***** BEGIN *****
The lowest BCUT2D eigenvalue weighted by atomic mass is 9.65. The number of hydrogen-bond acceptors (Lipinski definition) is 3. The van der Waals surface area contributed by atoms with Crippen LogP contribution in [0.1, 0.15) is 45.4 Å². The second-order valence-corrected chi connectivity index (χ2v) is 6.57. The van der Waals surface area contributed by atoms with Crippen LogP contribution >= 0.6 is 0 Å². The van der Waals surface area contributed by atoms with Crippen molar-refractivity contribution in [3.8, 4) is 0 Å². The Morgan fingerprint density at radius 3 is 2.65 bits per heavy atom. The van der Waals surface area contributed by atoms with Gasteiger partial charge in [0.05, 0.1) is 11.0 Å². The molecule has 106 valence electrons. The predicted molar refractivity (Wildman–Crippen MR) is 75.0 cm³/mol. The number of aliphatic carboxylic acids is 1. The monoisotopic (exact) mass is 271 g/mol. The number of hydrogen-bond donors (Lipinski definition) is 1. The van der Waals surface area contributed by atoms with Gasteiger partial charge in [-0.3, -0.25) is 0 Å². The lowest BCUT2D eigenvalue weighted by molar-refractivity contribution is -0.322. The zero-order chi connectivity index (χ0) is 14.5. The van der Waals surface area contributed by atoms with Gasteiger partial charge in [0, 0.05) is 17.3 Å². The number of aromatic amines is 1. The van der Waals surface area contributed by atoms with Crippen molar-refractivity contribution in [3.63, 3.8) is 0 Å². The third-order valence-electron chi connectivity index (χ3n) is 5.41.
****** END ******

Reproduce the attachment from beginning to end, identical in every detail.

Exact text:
The lowest BCUT2D eigenvalue weighted by atomic mass is 9.65. The number of hydrogen-bond acceptors (Lipinski definition) is 3. The van der Waals surface area contributed by atoms with Crippen LogP contribution in [0.1, 0.15) is 45.4 Å². The second-order valence-corrected chi connectivity index (χ2v) is 6.57. The van der Waals surface area contributed by atoms with Crippen LogP contribution >= 0.6 is 0 Å². The van der Waals surface area contributed by atoms with Crippen molar-refractivity contribution in [3.8, 4) is 0 Å². The Morgan fingerprint density at radius 3 is 2.65 bits per heavy atom. The van der Waals surface area contributed by atoms with Gasteiger partial charge in [0.05, 0.1) is 11.0 Å². The molecule has 106 valence electrons. The predicted molar refractivity (Wildman–Crippen MR) is 75.0 cm³/mol. The number of aliphatic carboxylic acids is 1. The monoisotopic (exact) mass is 271 g/mol. The number of hydrogen-bond donors (Lipinski definition) is 1. The van der Waals surface area contributed by atoms with Gasteiger partial charge in [-0.3, -0.25) is 0 Å². The lowest BCUT2D eigenvalue weighted by molar-refractivity contribution is -0.322. The zero-order chi connectivity index (χ0) is 14.5. The van der Waals surface area contributed by atoms with Gasteiger partial charge in [0, 0.05) is 17.3 Å². The number of aromatic amines is 1. The van der Waals surface area contributed by atoms with Crippen molar-refractivity contribution in [3.63, 3.8) is 0 Å². The third-order valence-electron chi connectivity index (χ3n) is 5.41.